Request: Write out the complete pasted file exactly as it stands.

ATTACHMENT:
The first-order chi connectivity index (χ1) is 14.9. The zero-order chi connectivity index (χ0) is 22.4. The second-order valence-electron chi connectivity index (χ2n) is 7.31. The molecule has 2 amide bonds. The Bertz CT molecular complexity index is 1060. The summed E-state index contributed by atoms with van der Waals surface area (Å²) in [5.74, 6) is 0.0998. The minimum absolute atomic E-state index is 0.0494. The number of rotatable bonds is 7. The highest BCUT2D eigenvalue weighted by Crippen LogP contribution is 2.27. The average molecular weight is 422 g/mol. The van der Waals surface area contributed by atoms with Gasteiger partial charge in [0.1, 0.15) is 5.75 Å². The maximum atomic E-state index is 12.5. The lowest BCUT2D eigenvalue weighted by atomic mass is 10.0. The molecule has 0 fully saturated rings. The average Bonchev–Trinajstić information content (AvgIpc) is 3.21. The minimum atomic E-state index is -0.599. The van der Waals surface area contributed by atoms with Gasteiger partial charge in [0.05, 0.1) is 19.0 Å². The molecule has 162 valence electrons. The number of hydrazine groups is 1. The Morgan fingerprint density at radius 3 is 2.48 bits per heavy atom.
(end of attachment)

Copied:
The first-order chi connectivity index (χ1) is 14.9. The zero-order chi connectivity index (χ0) is 22.4. The second-order valence-electron chi connectivity index (χ2n) is 7.31. The molecule has 2 amide bonds. The Bertz CT molecular complexity index is 1060. The summed E-state index contributed by atoms with van der Waals surface area (Å²) in [5.74, 6) is 0.0998. The minimum absolute atomic E-state index is 0.0494. The number of rotatable bonds is 7. The highest BCUT2D eigenvalue weighted by Crippen LogP contribution is 2.27. The average molecular weight is 422 g/mol. The van der Waals surface area contributed by atoms with Gasteiger partial charge in [0.1, 0.15) is 5.75 Å². The maximum atomic E-state index is 12.5. The lowest BCUT2D eigenvalue weighted by atomic mass is 10.0. The molecule has 0 fully saturated rings. The average Bonchev–Trinajstić information content (AvgIpc) is 3.21. The minimum atomic E-state index is -0.599. The van der Waals surface area contributed by atoms with Gasteiger partial charge in [0.05, 0.1) is 19.0 Å². The molecule has 162 valence electrons. The number of hydrazine groups is 1. The Morgan fingerprint density at radius 3 is 2.48 bits per heavy atom.